Princeton University’s science art contest features spacecraft, lighthearted lasers and Sauron in space.

Xenon-PlasmaWASHINGTON, D.C. – Physicist Jerry Ross doesn’t spend a lot of time thinking about art. He builds and tests spacecraft engines at Princeton’s Plasma Physics Laboratory in New Jersey. But when he heard about Princeton’s “Art of Science” contest, he thought of the glowing plumes streaking out of his ion thrusters in a new light.

“I entered the contest on a whim,” said Ross, who this year won first place and a check for $250.

Inside Science News Service has collected a few of our favorite entries. The images, produced by scientists during their experiments, are described below. The full gallery, which includes everything from dueling hippos to merging galaxies, can be found here.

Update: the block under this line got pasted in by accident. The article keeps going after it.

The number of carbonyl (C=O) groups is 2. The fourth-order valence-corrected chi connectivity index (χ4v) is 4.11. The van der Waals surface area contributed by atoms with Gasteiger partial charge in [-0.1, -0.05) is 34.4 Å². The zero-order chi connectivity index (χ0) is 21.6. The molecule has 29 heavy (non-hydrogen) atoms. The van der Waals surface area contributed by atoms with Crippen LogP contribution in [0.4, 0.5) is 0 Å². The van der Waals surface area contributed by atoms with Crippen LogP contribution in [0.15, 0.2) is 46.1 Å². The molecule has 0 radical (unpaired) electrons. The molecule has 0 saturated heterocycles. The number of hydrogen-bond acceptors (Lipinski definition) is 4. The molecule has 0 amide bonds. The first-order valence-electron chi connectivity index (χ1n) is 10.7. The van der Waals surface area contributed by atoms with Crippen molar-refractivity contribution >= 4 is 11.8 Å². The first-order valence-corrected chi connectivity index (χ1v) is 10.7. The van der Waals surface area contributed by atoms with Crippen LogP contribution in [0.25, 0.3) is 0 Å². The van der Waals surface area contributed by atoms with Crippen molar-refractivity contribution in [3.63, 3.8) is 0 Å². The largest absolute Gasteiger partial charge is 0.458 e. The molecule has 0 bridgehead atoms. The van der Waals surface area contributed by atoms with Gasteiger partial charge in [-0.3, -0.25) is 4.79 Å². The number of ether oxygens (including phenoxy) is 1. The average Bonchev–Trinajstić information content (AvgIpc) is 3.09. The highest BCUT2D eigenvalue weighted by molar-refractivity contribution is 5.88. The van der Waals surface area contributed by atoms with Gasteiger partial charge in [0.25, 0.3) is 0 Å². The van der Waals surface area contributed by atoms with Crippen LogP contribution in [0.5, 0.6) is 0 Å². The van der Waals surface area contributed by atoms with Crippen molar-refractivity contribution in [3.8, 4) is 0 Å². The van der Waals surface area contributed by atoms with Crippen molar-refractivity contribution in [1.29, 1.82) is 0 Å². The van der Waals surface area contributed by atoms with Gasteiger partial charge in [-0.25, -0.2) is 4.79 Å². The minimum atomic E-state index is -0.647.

1st Place – Spacecraft That Pass Gas
It’s not as powerful as Captain Kirk’s warp drive engines. But the Hall-effect thruster pictured here is an up-and-coming technology that allows many of today’s satellites and spacecraft to maneuver. These fuel-efficient thrusters use electric and magnetic fields to speed up and shoot out charged particles of xenon gas — the glowing plume seen in this image — to propel spacecraft forward.

Click here to read the full article.

Source: Inside Science
Photo: Jerry Ross | Inside Science
Caption: Xenon Plasma Accelerator